This example only uses four periods and does not consider dividends. Some estimates use dividends, and others do not, but normally the beta is estimated over a three- to five-year period in order to include the average duration of the business cycle. Plotting the above points results in the graph in Figure 1.

The line was drawn by sight and made to intersect whole units. This line should be the best fit for the data, minimizing the dispersion of points from the line. Of course, in practice, you would use more data points, but the idea is to generalize the relationship between the return on the security and the return on the market. If every point fell exactly on the line—which is virtually impossible—all variation would be explained by the market’s movement. The more the distance between the various points and the line, the more of the total risk that can be explained by risk unique to the firm or industry and the less confidence we would have in our beta estimate.

Once you have drawn the line, you can determine the beta by measuring the degree of change on each axis—the formula is on the graph. In our example, the beta was approximately 1.00, meaning that this security is about as volatile as the overall market.

One Other Risk “Measure”

One final look at risk that has great appeal to investors is maximum likely loss. This is difficult to estimate for individual securities and is easier to discuss in terms of general security classifications. Like beta, it relies on historical information that may not be repeated.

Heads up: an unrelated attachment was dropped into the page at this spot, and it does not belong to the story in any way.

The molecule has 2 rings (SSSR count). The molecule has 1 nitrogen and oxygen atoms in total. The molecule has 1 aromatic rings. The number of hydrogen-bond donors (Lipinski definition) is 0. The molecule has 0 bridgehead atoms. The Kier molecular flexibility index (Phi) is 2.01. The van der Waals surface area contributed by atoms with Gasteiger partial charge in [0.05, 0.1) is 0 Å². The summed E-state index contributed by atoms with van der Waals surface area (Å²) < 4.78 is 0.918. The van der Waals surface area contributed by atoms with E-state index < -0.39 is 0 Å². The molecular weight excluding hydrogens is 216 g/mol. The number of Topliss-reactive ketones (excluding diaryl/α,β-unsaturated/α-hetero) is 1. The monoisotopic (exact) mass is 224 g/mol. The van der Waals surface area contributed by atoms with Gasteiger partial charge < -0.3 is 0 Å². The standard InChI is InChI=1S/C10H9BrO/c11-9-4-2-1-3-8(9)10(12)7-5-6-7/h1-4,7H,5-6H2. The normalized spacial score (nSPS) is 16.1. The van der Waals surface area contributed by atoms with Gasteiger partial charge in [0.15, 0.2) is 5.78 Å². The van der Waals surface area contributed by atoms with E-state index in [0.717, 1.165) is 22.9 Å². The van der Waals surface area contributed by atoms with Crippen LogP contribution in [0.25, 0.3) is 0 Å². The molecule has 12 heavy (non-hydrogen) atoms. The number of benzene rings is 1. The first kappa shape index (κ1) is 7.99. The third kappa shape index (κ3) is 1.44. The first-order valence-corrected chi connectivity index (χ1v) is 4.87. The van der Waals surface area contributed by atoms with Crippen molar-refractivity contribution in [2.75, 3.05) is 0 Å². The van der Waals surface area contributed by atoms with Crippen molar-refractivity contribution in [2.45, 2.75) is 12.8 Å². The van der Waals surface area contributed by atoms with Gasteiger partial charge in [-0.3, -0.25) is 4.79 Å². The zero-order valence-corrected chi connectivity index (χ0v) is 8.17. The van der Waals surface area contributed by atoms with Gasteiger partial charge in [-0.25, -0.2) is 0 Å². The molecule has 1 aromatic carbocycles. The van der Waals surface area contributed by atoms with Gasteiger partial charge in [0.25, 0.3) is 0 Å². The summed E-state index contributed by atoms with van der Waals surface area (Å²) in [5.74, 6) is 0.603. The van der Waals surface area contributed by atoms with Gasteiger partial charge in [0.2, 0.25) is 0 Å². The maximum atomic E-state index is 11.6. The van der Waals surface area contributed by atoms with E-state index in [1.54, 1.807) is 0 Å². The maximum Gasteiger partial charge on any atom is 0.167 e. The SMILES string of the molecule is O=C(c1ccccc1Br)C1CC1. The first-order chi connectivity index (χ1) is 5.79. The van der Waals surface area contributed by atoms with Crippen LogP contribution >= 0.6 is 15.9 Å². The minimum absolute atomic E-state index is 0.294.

Looking at the returns for common stocks and small stocks during the postwar period can provide some idea. Table 3 lists those years in which either had a loss, and it provides the total return during that year.

Since 1946, common stocks, as represented by the S&P 500 have seen 15 down years, compared to 20 down years for small stocks. The biggest annual loss for the S&P 500, between 1945 and 2016, is 37.0% in 2008. For small stocks, 2008 was also their worst year as they fell 36.7%.

Remember that longer holding periods—say, over five years—provide strong diversification for these loss years.

This article was written by John Markese for the March 1985 issue of the AAII Journal. At the time, Markese was director of research at the American Association of Individual Investors. Markese is also a former president of AAII and currently serves as chairman.